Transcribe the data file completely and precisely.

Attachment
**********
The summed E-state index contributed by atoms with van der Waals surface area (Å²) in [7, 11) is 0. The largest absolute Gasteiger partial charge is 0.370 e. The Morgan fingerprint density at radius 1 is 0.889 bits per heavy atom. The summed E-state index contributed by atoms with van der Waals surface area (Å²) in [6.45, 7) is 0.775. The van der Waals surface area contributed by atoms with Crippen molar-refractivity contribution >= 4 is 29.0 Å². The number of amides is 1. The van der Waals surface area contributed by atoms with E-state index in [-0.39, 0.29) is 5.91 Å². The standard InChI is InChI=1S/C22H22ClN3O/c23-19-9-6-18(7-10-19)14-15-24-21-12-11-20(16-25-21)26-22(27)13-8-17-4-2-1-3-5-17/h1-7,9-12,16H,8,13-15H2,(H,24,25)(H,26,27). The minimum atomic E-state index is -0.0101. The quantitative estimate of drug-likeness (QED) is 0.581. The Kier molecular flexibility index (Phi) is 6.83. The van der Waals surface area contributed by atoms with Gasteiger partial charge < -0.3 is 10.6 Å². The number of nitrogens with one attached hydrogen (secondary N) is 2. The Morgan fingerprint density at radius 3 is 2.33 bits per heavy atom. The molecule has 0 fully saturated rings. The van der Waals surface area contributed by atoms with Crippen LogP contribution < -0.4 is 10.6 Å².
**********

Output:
The summed E-state index contributed by atoms with van der Waals surface area (Å²) in [7, 11) is 0. The largest absolute Gasteiger partial charge is 0.370 e. The Morgan fingerprint density at radius 1 is 0.889 bits per heavy atom. The summed E-state index contributed by atoms with van der Waals surface area (Å²) in [6.45, 7) is 0.775. The van der Waals surface area contributed by atoms with Crippen molar-refractivity contribution >= 4 is 29.0 Å². The number of amides is 1. The van der Waals surface area contributed by atoms with E-state index in [-0.39, 0.29) is 5.91 Å². The standard InChI is InChI=1S/C22H22ClN3O/c23-19-9-6-18(7-10-19)14-15-24-21-12-11-20(16-25-21)26-22(27)13-8-17-4-2-1-3-5-17/h1-7,9-12,16H,8,13-15H2,(H,24,25)(H,26,27). The minimum atomic E-state index is -0.0101. The quantitative estimate of drug-likeness (QED) is 0.581. The Kier molecular flexibility index (Phi) is 6.83. The van der Waals surface area contributed by atoms with Gasteiger partial charge < -0.3 is 10.6 Å². The number of nitrogens with one attached hydrogen (secondary N) is 2. The Morgan fingerprint density at radius 3 is 2.33 bits per heavy atom. The molecule has 0 fully saturated rings. The van der Waals surface area contributed by atoms with Crippen LogP contribution < -0.4 is 10.6 Å².